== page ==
In January, the agency pumped the remainder of its funds from the previous fiscal year — about $5,000 — into funding for a pair of pilot treatment sites for problem gamblers, Theriault said. Those sites are Wellspring Substance Abuse and Mental Health Services in Bangor and Merrimack River Medical Services in Portland. Those pilot programs are still screening potential clients and haven’t yet treated them, Theriault said.
With the doubling of funding from $50,000 to $100,000 this year, Substance Abuse Services will continue to push those pilot treatment programs and start a campaign to target young men and women struggling with gambling problems, she said.
Marvin Gallaway, a licensed problem gambling counselor, hosts Gamblers Anonymous meetings at 6 p.m. every Thursday at Bangor Area Recovery Network, 142 Center St. in Brewer. Attendance is typically low, he said, but it’s likely because few people know about the offering. He said he believes that in a state with two casinos, there are many gamblers with problems who aren’t sure where to look.
“They get addicted to the chemical [release of dopamine],” Gallaway said. “They can be losing all the time and they hit it just once and they get hooked.”
Dopamine is a chemical released in the brain that allows humans to feel and anticipate pleasure.
“They’re losing all this money to try to make money. It’s a serious addiction,” he said.
Gambling addiction often runs in line with other addictions, such as alcohol or drug abuse, according to Gallaway.
That’s another reason the state has trouble pinning down the exact number of people in Maine being treated for gambling addiction, according to Theriault, because they’re often being treated for that while being treated for a primary addiction, such as alcoholism.
Gallaway said he sometimes advises people with gambling addictions to snap a rubber band against their wrists when they feel an urge to gamble, using pain to stem the dopamine rush to the brain. He also urges people to participate in “cognitive behavioral therapy,” in other words, thinking carefully about how we feel about the actions we take.
Several Bangor-area residents have been charged with crimes they committed while trying to fuel their gambling addictions, according to Bangor Daily News archives.
In 2011, Holden resident Tammy Barker was sentenced to 3½ years in prison for stealing $300,000 from mobile home sales to spend at what was then Hollywood Slots.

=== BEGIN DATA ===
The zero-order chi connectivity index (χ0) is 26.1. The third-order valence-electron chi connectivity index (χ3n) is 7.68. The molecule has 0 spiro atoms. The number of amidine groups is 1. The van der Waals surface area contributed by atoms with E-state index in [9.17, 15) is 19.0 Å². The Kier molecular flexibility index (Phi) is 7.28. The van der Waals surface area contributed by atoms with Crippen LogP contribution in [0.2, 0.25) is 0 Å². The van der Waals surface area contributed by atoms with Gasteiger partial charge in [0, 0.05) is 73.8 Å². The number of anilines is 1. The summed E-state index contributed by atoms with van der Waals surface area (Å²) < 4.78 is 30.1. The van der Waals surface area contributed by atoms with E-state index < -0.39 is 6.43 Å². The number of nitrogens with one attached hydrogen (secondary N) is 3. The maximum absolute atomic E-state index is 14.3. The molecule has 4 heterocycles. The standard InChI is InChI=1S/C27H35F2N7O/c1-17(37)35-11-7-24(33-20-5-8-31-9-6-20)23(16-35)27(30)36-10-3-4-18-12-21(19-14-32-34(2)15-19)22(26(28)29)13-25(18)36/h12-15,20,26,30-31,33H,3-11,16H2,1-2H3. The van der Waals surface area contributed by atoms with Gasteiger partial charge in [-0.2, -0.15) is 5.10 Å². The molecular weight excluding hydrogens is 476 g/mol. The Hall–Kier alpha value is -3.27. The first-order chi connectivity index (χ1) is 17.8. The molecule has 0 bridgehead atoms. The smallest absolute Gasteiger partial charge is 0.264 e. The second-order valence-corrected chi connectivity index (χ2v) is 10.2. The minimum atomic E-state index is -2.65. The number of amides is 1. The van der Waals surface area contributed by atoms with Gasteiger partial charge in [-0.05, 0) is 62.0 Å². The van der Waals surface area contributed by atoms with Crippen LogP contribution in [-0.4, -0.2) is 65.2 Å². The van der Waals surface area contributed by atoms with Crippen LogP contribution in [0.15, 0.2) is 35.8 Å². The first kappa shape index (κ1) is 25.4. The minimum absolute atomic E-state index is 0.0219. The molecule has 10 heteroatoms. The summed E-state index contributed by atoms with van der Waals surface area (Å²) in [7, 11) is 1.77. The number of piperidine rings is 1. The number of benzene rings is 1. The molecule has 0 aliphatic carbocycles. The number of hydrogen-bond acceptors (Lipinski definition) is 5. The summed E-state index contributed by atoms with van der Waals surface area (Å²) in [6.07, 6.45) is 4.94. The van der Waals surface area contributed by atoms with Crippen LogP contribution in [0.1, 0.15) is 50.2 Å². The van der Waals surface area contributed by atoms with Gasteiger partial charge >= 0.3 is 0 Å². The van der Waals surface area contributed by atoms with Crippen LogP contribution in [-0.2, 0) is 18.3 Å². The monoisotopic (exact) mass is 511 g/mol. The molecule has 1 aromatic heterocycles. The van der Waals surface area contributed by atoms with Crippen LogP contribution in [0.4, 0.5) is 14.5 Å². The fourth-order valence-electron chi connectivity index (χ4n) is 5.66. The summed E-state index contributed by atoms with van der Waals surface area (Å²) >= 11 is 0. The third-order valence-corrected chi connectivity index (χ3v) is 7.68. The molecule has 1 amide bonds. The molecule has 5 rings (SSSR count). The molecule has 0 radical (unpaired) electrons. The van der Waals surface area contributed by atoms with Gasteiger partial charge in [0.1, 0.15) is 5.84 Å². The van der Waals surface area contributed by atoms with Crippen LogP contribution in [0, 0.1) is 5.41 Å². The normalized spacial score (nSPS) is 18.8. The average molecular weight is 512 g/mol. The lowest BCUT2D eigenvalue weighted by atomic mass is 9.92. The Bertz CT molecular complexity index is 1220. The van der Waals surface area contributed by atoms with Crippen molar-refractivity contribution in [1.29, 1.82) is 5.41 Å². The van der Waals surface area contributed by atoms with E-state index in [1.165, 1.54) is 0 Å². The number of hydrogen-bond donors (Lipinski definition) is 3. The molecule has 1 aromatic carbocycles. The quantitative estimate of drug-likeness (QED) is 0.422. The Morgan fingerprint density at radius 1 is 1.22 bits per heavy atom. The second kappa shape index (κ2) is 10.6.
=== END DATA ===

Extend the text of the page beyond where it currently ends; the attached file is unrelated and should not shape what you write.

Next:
In 2012, Angela Amy Curtis, then 26, of Bangor was sentenced to 3½ years in prison for stealing mail in seven area communities in search of checks and credit cards, which she said she used to fuel drug and gambling addictions.
Gamblers who recognize they have a problem and decide they don’t want to gamble can contact the casino and ask that he or she be added to a no-admittance list for anywhere from a year to the rest of his or her life. John Osborne, general manager of the casino, said the facility staff strictly enforce that list.
Responsible Gaming Education Week events wrap up Friday with an International event in Hollywood Casino that runs 2-5 p.m. in the expo hall. Seven stations representing different countries will be set up, where patrons and employees will be asked to recite phrases about responsible gaming in the languages of those countries. Participants will have “passports” stamped to document their “trip” to each table, and once completed the passport holder will be entered to win prizes, according to casino officials.
The Bangor casino is using the lobster and chef characters to “embrace the diversity of our patrons. No matter what language you speak, we should all speak about responsible gaming,” said director of finance John Gibboni.
Penn National Gaming is holding a contest among its more than 20 casinos nationwide to see which comes up with the most original or best idea for promoting Responsible Gaming Education Week, according to Gibboni. The winning casino takes home a cash prize and bragging rights, he said.
Oxford Casino is also holding events and training sessions for its employees to promote responsible gambling, according to director of marketing Matt Gallagher.
For more information on problem gaming and resources avaialable in Maine and elsewhere, visit www.maine.gov/dhhs/samhs/osa/help/gambling/index.htm. The National Council on Problem Gaming has a 24-hour national helpline, 800-522-4700. The state has its own helpline, which can be reached by dialing 211.